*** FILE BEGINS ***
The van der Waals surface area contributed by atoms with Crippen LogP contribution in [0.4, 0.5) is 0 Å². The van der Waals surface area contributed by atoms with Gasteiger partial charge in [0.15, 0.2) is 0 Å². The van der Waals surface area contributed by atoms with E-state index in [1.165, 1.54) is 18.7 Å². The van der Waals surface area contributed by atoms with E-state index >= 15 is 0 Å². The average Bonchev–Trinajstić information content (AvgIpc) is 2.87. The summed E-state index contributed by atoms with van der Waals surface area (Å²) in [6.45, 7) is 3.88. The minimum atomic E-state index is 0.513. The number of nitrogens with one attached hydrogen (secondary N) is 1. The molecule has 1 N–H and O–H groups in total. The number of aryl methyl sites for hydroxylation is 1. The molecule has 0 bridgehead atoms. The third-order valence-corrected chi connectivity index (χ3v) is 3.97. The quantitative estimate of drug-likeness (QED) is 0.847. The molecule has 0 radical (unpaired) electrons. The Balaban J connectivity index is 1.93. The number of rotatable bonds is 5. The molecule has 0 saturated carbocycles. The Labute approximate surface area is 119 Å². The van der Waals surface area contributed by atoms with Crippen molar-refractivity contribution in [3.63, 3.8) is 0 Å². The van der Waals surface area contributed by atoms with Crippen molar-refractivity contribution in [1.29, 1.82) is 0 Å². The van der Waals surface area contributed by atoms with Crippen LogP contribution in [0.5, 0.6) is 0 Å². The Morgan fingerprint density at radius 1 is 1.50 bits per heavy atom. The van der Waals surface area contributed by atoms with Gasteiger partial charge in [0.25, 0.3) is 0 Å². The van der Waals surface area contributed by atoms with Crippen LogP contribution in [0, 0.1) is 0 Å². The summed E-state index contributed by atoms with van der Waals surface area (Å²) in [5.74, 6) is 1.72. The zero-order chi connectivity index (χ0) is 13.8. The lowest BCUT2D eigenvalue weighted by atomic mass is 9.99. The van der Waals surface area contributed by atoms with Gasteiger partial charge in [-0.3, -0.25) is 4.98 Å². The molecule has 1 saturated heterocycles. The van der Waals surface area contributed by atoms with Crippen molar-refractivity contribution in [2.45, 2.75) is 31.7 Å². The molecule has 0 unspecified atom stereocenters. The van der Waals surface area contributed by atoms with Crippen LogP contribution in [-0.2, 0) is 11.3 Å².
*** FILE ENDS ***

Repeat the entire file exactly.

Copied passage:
The van der Waals surface area contributed by atoms with Crippen LogP contribution in [0.4, 0.5) is 0 Å². The van der Waals surface area contributed by atoms with Gasteiger partial charge in [0.15, 0.2) is 0 Å². The van der Waals surface area contributed by atoms with E-state index in [1.165, 1.54) is 18.7 Å². The van der Waals surface area contributed by atoms with E-state index >= 15 is 0 Å². The average Bonchev–Trinajstić information content (AvgIpc) is 2.87. The summed E-state index contributed by atoms with van der Waals surface area (Å²) in [6.45, 7) is 3.88. The minimum atomic E-state index is 0.513. The number of nitrogens with one attached hydrogen (secondary N) is 1. The molecule has 1 N–H and O–H groups in total. The number of aryl methyl sites for hydroxylation is 1. The molecule has 0 bridgehead atoms. The third-order valence-corrected chi connectivity index (χ3v) is 3.97. The quantitative estimate of drug-likeness (QED) is 0.847. The molecule has 0 radical (unpaired) electrons. The Balaban J connectivity index is 1.93. The number of rotatable bonds is 5. The molecule has 0 saturated carbocycles. The Labute approximate surface area is 119 Å². The van der Waals surface area contributed by atoms with Crippen molar-refractivity contribution in [3.63, 3.8) is 0 Å². The van der Waals surface area contributed by atoms with Crippen molar-refractivity contribution in [1.29, 1.82) is 0 Å². The van der Waals surface area contributed by atoms with Crippen LogP contribution in [0.5, 0.6) is 0 Å². The Morgan fingerprint density at radius 1 is 1.50 bits per heavy atom. The van der Waals surface area contributed by atoms with Gasteiger partial charge in [0.25, 0.3) is 0 Å². The van der Waals surface area contributed by atoms with Crippen LogP contribution in [0, 0.1) is 0 Å². The summed E-state index contributed by atoms with van der Waals surface area (Å²) in [5.74, 6) is 1.72. The zero-order chi connectivity index (χ0) is 13.8. The lowest BCUT2D eigenvalue weighted by atomic mass is 9.99. The van der Waals surface area contributed by atoms with Gasteiger partial charge in [-0.3, -0.25) is 4.98 Å². The molecule has 1 saturated heterocycles. The van der Waals surface area contributed by atoms with Crippen molar-refractivity contribution in [2.45, 2.75) is 31.7 Å². The molecule has 0 unspecified atom stereocenters. The van der Waals surface area contributed by atoms with Crippen LogP contribution in [-0.2, 0) is 11.3 Å².